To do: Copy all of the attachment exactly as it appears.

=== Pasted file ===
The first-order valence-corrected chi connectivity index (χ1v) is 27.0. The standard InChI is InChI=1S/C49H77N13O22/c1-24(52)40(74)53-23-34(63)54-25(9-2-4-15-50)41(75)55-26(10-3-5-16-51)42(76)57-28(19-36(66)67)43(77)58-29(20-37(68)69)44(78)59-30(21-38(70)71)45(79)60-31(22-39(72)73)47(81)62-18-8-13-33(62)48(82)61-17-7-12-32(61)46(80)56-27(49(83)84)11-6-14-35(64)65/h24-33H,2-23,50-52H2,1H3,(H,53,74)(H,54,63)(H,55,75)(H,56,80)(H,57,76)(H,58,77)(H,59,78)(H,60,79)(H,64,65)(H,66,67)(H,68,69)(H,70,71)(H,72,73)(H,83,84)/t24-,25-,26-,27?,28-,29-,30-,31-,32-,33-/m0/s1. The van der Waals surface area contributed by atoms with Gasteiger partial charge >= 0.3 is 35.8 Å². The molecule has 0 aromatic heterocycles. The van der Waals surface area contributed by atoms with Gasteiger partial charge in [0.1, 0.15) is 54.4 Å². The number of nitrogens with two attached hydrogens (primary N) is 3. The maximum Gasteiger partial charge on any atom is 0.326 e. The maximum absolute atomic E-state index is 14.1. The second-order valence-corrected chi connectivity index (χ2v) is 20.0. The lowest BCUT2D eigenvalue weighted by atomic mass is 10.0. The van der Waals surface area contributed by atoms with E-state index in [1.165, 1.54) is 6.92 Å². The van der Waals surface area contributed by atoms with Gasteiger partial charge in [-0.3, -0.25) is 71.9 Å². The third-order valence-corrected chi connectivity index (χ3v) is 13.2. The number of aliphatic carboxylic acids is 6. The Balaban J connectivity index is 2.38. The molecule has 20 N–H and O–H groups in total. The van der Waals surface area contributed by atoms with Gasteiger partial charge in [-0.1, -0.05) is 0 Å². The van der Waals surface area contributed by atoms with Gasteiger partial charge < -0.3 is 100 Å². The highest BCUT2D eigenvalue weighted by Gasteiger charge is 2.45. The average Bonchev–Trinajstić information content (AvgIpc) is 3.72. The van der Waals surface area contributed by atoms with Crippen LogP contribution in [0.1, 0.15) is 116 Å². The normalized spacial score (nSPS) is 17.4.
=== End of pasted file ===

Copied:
The first-order valence-corrected chi connectivity index (χ1v) is 27.0. The standard InChI is InChI=1S/C49H77N13O22/c1-24(52)40(74)53-23-34(63)54-25(9-2-4-15-50)41(75)55-26(10-3-5-16-51)42(76)57-28(19-36(66)67)43(77)58-29(20-37(68)69)44(78)59-30(21-38(70)71)45(79)60-31(22-39(72)73)47(81)62-18-8-13-33(62)48(82)61-17-7-12-32(61)46(80)56-27(49(83)84)11-6-14-35(64)65/h24-33H,2-23,50-52H2,1H3,(H,53,74)(H,54,63)(H,55,75)(H,56,80)(H,57,76)(H,58,77)(H,59,78)(H,60,79)(H,64,65)(H,66,67)(H,68,69)(H,70,71)(H,72,73)(H,83,84)/t24-,25-,26-,27?,28-,29-,30-,31-,32-,33-/m0/s1. The van der Waals surface area contributed by atoms with Gasteiger partial charge >= 0.3 is 35.8 Å². The molecule has 0 aromatic heterocycles. The van der Waals surface area contributed by atoms with Gasteiger partial charge in [0.1, 0.15) is 54.4 Å². The number of nitrogens with two attached hydrogens (primary N) is 3. The maximum Gasteiger partial charge on any atom is 0.326 e. The maximum absolute atomic E-state index is 14.1. The second-order valence-corrected chi connectivity index (χ2v) is 20.0. The lowest BCUT2D eigenvalue weighted by atomic mass is 10.0. The van der Waals surface area contributed by atoms with E-state index in [1.165, 1.54) is 6.92 Å². The van der Waals surface area contributed by atoms with Gasteiger partial charge in [-0.3, -0.25) is 71.9 Å². The third-order valence-corrected chi connectivity index (χ3v) is 13.2. The number of aliphatic carboxylic acids is 6. The Balaban J connectivity index is 2.38. The molecule has 20 N–H and O–H groups in total. The van der Waals surface area contributed by atoms with Gasteiger partial charge in [-0.1, -0.05) is 0 Å². The van der Waals surface area contributed by atoms with Gasteiger partial charge < -0.3 is 100 Å². The highest BCUT2D eigenvalue weighted by Gasteiger charge is 2.45. The average Bonchev–Trinajstić information content (AvgIpc) is 3.72. The van der Waals surface area contributed by atoms with Crippen LogP contribution in [0.1, 0.15) is 116 Å². The normalized spacial score (nSPS) is 17.4.